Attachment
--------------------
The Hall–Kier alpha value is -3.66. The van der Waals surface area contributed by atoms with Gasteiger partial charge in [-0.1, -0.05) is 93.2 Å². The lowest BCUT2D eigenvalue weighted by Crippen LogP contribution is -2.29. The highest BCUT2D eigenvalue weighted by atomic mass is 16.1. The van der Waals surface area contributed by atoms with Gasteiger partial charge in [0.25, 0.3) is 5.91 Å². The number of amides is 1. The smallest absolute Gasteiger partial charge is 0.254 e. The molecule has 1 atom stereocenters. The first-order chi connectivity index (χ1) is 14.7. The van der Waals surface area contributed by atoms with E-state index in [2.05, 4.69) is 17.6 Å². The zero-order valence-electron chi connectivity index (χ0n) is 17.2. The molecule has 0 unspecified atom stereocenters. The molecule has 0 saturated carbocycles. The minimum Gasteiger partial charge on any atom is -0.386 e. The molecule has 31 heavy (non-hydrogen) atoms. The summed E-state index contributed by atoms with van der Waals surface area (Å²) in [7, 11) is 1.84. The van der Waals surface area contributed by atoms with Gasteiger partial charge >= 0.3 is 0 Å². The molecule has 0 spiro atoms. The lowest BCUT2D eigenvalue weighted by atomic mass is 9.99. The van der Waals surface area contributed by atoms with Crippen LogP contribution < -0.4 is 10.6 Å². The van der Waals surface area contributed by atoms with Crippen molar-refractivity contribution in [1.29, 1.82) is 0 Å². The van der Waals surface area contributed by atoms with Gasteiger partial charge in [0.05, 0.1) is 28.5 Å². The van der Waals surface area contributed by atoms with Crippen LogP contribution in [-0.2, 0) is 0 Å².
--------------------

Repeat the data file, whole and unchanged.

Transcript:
The Hall–Kier alpha value is -3.66. The van der Waals surface area contributed by atoms with Gasteiger partial charge in [-0.1, -0.05) is 93.2 Å². The lowest BCUT2D eigenvalue weighted by Crippen LogP contribution is -2.29. The highest BCUT2D eigenvalue weighted by atomic mass is 16.1. The van der Waals surface area contributed by atoms with Gasteiger partial charge in [0.25, 0.3) is 5.91 Å². The number of amides is 1. The smallest absolute Gasteiger partial charge is 0.254 e. The molecule has 1 atom stereocenters. The first-order chi connectivity index (χ1) is 14.7. The van der Waals surface area contributed by atoms with E-state index in [2.05, 4.69) is 17.6 Å². The zero-order valence-electron chi connectivity index (χ0n) is 17.2. The molecule has 0 unspecified atom stereocenters. The molecule has 0 saturated carbocycles. The minimum Gasteiger partial charge on any atom is -0.386 e. The molecule has 31 heavy (non-hydrogen) atoms. The summed E-state index contributed by atoms with van der Waals surface area (Å²) in [7, 11) is 1.84. The van der Waals surface area contributed by atoms with Gasteiger partial charge >= 0.3 is 0 Å². The molecule has 0 spiro atoms. The lowest BCUT2D eigenvalue weighted by atomic mass is 9.99. The van der Waals surface area contributed by atoms with Crippen LogP contribution < -0.4 is 10.6 Å². The van der Waals surface area contributed by atoms with Crippen molar-refractivity contribution in [1.29, 1.82) is 0 Å². The van der Waals surface area contributed by atoms with Gasteiger partial charge in [0.05, 0.1) is 28.5 Å². The van der Waals surface area contributed by atoms with Crippen LogP contribution in [-0.2, 0) is 0 Å².